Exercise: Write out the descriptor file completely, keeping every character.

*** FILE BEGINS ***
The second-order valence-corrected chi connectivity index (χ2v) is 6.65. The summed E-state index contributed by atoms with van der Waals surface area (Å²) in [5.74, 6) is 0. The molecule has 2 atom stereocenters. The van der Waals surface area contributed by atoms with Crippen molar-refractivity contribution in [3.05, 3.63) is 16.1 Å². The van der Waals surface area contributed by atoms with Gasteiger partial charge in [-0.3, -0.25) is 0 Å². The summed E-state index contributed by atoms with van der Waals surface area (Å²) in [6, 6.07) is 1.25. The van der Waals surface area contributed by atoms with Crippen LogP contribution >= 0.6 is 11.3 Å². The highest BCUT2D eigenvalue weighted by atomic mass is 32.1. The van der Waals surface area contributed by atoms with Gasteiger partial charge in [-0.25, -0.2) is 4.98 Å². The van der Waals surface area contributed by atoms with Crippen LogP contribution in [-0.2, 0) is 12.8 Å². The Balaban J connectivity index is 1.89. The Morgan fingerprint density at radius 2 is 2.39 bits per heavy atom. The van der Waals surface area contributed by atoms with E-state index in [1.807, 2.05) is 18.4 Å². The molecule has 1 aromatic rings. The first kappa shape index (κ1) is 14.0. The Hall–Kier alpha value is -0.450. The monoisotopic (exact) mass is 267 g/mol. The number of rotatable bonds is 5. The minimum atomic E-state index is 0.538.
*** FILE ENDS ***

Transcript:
The second-order valence-corrected chi connectivity index (χ2v) is 6.65. The summed E-state index contributed by atoms with van der Waals surface area (Å²) in [5.74, 6) is 0. The molecule has 2 atom stereocenters. The van der Waals surface area contributed by atoms with Crippen molar-refractivity contribution in [3.05, 3.63) is 16.1 Å². The van der Waals surface area contributed by atoms with Gasteiger partial charge in [-0.3, -0.25) is 0 Å². The summed E-state index contributed by atoms with van der Waals surface area (Å²) in [6, 6.07) is 1.25. The van der Waals surface area contributed by atoms with Crippen LogP contribution >= 0.6 is 11.3 Å². The highest BCUT2D eigenvalue weighted by atomic mass is 32.1. The van der Waals surface area contributed by atoms with Gasteiger partial charge in [-0.25, -0.2) is 4.98 Å². The van der Waals surface area contributed by atoms with Crippen LogP contribution in [-0.2, 0) is 12.8 Å². The Balaban J connectivity index is 1.89. The Morgan fingerprint density at radius 2 is 2.39 bits per heavy atom. The van der Waals surface area contributed by atoms with E-state index in [1.807, 2.05) is 18.4 Å². The molecule has 1 aromatic rings. The first kappa shape index (κ1) is 14.0. The Hall–Kier alpha value is -0.450. The monoisotopic (exact) mass is 267 g/mol. The number of rotatable bonds is 5. The minimum atomic E-state index is 0.538.